Written evidence submitted by Southern Water (SH0039)




  1. Southern Water provides water and wastewater services to around 4.7 million customers. We’re lucky to operate in a region which includes two national parks, four areas of outstanding natural beauty, 14 rivers (including world-renowned chalk streams) and 83 bathing waters. Our vision is to deliver a resilient water future for the region. We need to face up to many challenges, including the effects of climate change and the need to reduce our own environmental impact.
  2. We’re working closely with our catchment partners (including farmers and other land managers) on nature-based solutions to manage potential risks to water quality and quantity and reduce the need for expensive end-of-pipe treatment processes. By using more nature-based approaches, alongside traditional engineering solutions, we can deliver a more resilient service and wider benefits for people and nature. It can also provide better value in the long term, helping to keep water bills more affordable.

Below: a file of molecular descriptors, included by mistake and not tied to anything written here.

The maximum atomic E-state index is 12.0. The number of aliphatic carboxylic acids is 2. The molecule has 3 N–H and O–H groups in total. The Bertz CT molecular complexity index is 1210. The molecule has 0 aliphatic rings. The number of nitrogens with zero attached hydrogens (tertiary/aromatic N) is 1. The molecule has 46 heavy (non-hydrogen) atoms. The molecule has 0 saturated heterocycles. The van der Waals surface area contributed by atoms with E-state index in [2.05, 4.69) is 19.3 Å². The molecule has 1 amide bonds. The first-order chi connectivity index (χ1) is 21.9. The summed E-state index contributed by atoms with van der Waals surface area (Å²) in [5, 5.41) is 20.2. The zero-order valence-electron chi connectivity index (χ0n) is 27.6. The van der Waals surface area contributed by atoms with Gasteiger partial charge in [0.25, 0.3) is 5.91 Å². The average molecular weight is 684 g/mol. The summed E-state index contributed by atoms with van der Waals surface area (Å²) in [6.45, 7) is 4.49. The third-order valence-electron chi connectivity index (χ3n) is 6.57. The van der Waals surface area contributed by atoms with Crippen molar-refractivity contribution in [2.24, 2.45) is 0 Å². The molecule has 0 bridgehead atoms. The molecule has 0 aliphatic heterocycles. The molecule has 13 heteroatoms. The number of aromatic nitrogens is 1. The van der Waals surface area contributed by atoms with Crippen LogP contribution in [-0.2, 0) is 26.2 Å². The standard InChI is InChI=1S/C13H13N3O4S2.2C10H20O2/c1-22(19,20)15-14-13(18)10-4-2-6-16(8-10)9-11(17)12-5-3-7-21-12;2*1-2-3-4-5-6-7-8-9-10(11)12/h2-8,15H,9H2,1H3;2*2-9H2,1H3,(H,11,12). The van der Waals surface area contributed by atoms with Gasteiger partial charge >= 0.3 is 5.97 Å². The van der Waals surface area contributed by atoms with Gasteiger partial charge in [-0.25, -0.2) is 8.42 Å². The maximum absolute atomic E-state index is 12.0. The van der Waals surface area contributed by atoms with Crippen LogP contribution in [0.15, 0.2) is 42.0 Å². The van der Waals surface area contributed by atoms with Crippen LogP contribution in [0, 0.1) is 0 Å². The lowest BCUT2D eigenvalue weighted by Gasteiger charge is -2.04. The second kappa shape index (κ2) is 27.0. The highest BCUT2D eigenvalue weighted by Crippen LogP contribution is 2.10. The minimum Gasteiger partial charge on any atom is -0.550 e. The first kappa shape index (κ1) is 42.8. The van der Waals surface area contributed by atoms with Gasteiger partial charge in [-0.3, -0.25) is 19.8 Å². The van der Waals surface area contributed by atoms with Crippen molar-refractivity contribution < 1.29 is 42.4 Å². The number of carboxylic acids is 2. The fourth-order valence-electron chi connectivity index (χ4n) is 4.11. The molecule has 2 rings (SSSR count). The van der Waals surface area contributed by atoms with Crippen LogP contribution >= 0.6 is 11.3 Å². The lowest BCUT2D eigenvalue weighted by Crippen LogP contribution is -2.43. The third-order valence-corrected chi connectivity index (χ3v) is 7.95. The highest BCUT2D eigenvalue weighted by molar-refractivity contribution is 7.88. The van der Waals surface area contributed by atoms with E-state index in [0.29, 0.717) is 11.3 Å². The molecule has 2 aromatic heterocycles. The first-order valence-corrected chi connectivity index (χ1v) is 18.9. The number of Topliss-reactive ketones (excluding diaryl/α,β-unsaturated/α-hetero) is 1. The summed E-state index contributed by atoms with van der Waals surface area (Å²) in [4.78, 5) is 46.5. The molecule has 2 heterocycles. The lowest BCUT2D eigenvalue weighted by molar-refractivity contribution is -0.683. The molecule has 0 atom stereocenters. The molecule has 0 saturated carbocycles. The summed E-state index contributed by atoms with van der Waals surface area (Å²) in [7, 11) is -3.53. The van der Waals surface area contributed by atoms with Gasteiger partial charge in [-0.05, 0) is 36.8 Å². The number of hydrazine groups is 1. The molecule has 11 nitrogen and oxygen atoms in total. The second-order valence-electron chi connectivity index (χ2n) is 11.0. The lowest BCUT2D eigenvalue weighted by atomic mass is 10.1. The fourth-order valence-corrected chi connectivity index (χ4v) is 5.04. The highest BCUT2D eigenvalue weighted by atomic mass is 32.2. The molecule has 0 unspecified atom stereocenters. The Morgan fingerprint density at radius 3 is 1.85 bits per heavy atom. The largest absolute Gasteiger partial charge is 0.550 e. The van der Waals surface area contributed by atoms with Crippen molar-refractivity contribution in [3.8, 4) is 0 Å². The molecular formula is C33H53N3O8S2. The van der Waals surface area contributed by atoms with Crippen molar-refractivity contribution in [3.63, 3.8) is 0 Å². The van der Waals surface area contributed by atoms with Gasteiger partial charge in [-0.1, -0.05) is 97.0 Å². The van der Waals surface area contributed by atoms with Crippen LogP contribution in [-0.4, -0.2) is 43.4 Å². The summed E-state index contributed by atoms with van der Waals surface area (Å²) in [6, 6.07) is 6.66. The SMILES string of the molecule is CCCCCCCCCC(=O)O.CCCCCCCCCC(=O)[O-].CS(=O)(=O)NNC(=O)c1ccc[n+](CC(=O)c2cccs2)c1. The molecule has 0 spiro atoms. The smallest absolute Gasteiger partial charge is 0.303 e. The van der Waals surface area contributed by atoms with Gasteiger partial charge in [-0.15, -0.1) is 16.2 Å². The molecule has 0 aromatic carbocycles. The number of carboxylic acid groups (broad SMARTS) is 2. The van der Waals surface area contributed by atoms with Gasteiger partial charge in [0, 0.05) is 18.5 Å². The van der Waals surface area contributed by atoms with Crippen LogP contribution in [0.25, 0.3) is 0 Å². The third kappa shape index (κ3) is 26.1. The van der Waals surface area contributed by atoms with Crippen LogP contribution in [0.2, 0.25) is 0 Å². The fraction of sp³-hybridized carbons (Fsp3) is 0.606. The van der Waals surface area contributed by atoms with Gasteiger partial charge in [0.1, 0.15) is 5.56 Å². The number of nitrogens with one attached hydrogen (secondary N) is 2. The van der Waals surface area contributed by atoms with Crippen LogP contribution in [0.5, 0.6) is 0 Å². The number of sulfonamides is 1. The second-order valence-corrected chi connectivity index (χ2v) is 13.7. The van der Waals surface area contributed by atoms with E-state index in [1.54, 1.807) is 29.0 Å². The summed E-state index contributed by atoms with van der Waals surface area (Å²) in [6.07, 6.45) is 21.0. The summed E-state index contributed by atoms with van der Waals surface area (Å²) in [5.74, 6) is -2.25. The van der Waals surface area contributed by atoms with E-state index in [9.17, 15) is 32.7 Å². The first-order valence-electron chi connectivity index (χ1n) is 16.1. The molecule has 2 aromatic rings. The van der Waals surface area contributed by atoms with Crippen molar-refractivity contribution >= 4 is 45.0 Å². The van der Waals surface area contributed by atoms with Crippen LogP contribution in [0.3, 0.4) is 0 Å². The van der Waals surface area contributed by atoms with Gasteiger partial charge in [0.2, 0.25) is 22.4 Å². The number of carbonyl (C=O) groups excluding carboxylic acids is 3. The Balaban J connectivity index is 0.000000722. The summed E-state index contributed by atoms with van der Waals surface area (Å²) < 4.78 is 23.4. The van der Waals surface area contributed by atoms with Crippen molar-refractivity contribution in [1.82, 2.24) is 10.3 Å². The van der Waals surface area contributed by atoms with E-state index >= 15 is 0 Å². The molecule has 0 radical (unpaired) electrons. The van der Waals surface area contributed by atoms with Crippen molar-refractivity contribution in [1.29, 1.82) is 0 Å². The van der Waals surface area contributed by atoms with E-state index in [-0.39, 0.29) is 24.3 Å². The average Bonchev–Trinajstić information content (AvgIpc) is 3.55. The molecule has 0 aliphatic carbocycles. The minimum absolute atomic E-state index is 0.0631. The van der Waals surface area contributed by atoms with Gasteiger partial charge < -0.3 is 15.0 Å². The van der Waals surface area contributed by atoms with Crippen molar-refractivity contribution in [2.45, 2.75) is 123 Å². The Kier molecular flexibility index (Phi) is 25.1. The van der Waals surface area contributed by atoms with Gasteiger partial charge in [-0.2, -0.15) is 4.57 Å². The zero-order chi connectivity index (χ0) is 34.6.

3. Encouraging good soil health is an essential part of this work. In our priority catchments, our work includes:
  4. More information can be found on our website:



Southern Water’s response to call for evidence


How can the Government measure progress towards its goal of making all soils sustainably managed by 2030? What are the challenges in gathering data to measure soil health and how can these barriers be overcome?

  1. Indicators of healthy soil function can, in part, be measured by the impacts of soil management on water quality. Aquatic ecological health and physio-chemical quality are indicators of, for example, agricultural land management practices. As such, existing water quality targets can be reframed in the context of looking at soil sustainability. Setting additional and more ecological based aquatic system targets would give the opportunity to create eutrophication targets that allow us to demonstrate the actual status of receiving water courses and wetlands. This could also encourage soil focused nature-based solutions that build natural resilience and nutrient cycling.
  2. One important challenge for measuring soil health itself will be that of setting a baseline for improvements to be measured against. From a specific soils perspective, baselining soil health parameters such as organic matter, structure, chemistry will be critical. Thought should be given to remote sensing technologies that can cover large spatial areas at reduced costs.